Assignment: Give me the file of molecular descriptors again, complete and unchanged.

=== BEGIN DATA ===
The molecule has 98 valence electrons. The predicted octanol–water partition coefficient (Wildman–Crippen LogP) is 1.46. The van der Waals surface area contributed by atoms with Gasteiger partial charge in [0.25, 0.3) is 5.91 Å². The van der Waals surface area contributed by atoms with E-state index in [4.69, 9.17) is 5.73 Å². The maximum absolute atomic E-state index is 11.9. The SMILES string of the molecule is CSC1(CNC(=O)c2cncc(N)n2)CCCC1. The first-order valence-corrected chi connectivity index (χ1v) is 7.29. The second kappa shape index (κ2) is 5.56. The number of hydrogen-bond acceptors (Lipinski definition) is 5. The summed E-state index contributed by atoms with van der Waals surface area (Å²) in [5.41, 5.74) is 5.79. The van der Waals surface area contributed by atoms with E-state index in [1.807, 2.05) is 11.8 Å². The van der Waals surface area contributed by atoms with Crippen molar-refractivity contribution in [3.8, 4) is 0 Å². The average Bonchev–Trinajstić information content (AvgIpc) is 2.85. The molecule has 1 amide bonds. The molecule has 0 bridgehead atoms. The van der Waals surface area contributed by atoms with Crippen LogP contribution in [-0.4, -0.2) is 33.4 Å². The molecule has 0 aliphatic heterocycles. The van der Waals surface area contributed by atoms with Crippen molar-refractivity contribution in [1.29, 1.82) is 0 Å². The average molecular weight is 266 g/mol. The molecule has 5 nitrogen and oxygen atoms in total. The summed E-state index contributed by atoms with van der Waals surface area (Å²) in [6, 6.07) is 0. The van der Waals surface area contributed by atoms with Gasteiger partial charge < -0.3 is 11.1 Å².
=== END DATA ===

The molecule has 98 valence electrons. The predicted octanol–water partition coefficient (Wildman–Crippen LogP) is 1.46. The van der Waals surface area contributed by atoms with Gasteiger partial charge in [0.25, 0.3) is 5.91 Å². The van der Waals surface area contributed by atoms with E-state index in [4.69, 9.17) is 5.73 Å². The maximum absolute atomic E-state index is 11.9. The SMILES string of the molecule is CSC1(CNC(=O)c2cncc(N)n2)CCCC1. The first-order valence-corrected chi connectivity index (χ1v) is 7.29. The second kappa shape index (κ2) is 5.56. The number of hydrogen-bond acceptors (Lipinski definition) is 5. The summed E-state index contributed by atoms with van der Waals surface area (Å²) in [5.41, 5.74) is 5.79. The van der Waals surface area contributed by atoms with E-state index in [1.807, 2.05) is 11.8 Å². The van der Waals surface area contributed by atoms with Crippen molar-refractivity contribution in [3.8, 4) is 0 Å². The average Bonchev–Trinajstić information content (AvgIpc) is 2.85. The molecule has 1 amide bonds. The molecule has 0 bridgehead atoms. The van der Waals surface area contributed by atoms with Crippen LogP contribution in [-0.4, -0.2) is 33.4 Å². The molecule has 0 aliphatic heterocycles. The van der Waals surface area contributed by atoms with Crippen molar-refractivity contribution in [1.29, 1.82) is 0 Å². The average molecular weight is 266 g/mol. The molecule has 5 nitrogen and oxygen atoms in total. The summed E-state index contributed by atoms with van der Waals surface area (Å²) in [6, 6.07) is 0. The van der Waals surface area contributed by atoms with Gasteiger partial charge < -0.3 is 11.1 Å².